Creative Literature-Based Mapping Projects form Spanish 735

Did you know that “Literature” courses are much more than reading and writing essays? Analyzing literature is basically collecting data… and understanding and interpreting the story depends as much on your cultural and historical knowledge as on your language skills. To practice these skills outside a traditional research paper or essay format, students in Dr. Bender‘s Fall 2020 seminar, Spanish 735: “Mapping Madrid in the Edad de Plata (1898-1939)” worked on non-traditional final projects that creatively combined principles of cartography and narrative analysis. This was an experimental project for Dr. Bender and her students, during a rather experimental semester back on campus with Covid-19 still being a concern — it was a a hyflex class and there were ongoing uncertainties surrounding scheduling, attendance, and the use (or restriction) of different spaces on campus.

Students could choose to produce a “narrative cartography” (a geographically-informed map that would convey a certain story based on an analysis of the text or a theme)… or a “cartographic narrative” (a more artistic or abstract, conveying a narrative about the text or theme through mapping principles, rather than a map itself). During the semester, the class read two full-length Spanish novels of about 200-pages each — Carmen de Burgos’ La rampa (1917) and José Díaz Fernandez’s La Venus mecánica (1929). They also read articles and essays on early 20th-century Madrid, Literary & Artistic Avant-garde movements, and women’s participation in public and private spheres of 1920s urban life. To associate plot-points with the real, historical places they were based on, students consulted historical and contemporary maps of the Spanish capital, from the 18th-century to the present.

Below are a few examples of what students came up with for their final projects:

Dual-degree senior Natalie Burton (Chemical Engineering & Spanish, ’21) designed a board game for “La rampa” (1917) inspired by the rules and structure of Risk. She used a geographical map of Madrid, then the board game format, to creatively represent the “potential” journey or trajectory of a woman in 1920s Madrid.

A double-major in Biology and Spanish designed a game board (our class noticed that most board games are in fact “maps”) of early 20th-century Madrid, based on ALL the class readings; the black, white, and gray colors reflect the somber tone, as the city proved especially harsh for women. The game pieces are women from the “Otra generación de ’27”, and the title “Scary Land” (Tierra Aterradora) and format are modeled after Candy Land.

Senior Spanish major Carly Brown (’21) designed an cartographic narrative of the protagonist’s journey in “La rampa” (1917), beginning as a shopgirl at the Bazar, passing through a failed relationship and pregnancy, then ending as a maid.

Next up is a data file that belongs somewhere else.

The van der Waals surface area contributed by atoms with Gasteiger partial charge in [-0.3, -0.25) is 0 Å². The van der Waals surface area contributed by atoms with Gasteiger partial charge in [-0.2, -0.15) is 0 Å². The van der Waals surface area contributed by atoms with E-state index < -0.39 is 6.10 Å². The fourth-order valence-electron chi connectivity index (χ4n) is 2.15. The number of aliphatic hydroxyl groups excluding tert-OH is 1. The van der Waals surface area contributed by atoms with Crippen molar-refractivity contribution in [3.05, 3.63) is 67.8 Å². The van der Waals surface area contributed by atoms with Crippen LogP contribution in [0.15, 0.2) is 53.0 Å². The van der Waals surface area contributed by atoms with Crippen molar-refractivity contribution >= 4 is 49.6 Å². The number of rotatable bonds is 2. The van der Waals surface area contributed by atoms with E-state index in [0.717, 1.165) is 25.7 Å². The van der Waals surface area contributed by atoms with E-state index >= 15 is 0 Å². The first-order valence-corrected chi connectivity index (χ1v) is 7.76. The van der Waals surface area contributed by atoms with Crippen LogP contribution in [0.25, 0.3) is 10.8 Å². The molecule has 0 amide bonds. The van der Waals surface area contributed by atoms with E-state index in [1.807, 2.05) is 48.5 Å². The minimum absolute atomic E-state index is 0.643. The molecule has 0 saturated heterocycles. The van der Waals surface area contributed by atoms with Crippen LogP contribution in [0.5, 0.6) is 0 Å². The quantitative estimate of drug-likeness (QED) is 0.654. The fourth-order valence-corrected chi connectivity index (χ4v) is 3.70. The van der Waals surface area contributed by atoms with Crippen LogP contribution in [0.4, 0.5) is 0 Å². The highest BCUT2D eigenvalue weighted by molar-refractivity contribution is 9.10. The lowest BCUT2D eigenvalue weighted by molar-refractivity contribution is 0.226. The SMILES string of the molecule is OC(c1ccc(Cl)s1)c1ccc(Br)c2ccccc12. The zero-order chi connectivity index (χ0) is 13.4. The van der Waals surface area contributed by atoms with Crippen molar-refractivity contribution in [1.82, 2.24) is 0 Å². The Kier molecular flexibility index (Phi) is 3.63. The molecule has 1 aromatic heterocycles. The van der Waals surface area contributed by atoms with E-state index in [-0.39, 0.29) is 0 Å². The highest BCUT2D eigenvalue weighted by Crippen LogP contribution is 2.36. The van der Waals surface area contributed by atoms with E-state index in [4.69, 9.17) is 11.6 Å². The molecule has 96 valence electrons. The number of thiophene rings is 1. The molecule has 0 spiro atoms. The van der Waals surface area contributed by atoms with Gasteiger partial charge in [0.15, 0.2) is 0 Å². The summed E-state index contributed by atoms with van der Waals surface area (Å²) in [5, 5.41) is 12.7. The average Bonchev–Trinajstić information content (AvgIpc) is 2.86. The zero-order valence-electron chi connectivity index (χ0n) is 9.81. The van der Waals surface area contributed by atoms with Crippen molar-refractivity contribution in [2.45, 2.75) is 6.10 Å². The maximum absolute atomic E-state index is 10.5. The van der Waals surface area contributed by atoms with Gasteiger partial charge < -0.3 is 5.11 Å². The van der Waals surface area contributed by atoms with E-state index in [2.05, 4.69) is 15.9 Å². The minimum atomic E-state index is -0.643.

A dual-degree Spanish & Business major designed a cartographic narrative representing men’s involvement in and control of women’s lives in early 20th-century Spain, a theme we saw in almost all of the course readings; the man’s nose (right) stretching over the woman’s portrait indicates their “nosy” monitoring of women’s behavior, especially in public city spaces.

This Anthropology major is currently expanding on this cartographic narrative for their International Studies capstone; they mapped the emotions of the female protagonist in “La Venus mecánica” (1929) using emojis with numbers corresponding to quotes from the text. The “citas” reflect emotions associated with certain geographic spaces in Madrid, northern Spain, and Paris.

Finally, senior triple-major (Spanish, Art, Psychology) Anna Welsh (’21) began designing her mapping project as a potential complement to the book, “La rampa”. She is looking at where women appeared in the novel (and in Madrid) based on their ages – represented as children and babies, young single-women, mothers and wives, and “elderly” women, or those beyond about age 50.

In Anna’s case (above), she applied for a student research grant through Office of Undergraduate Research and Creative Inquiry (OURCI) office, and she was awarded the funds in November. She is currently finishing her secondary research and re-design of the project with Dr. Bender, and she’ll be featured in K-State’s Seek Research Magazine soon. Anna will be sharing her project — “Out of Sight and Underpaid: Women’s Labor and the Urban Landscape of Madrid in Carmen de Burgos’ La rampa” — here on the blog this Spring, and at our virtual Modern Languages Initials Research Symposium in April. See our earlier post about her grant award for this project here: Spanish Major Awarded Research Grant for Narrative Mapping Project


Dr. Bender thanks all her students for their hard work and positive attitudes during a challenging semester (and year). Make sure to follow the blog (enter your email!) and our social media for updates, and to learn about the creative projects and innovative research of our #KStateSpanish majors and graduate students. Our COURSES page contains a description of seminars offered in Fall 2021.

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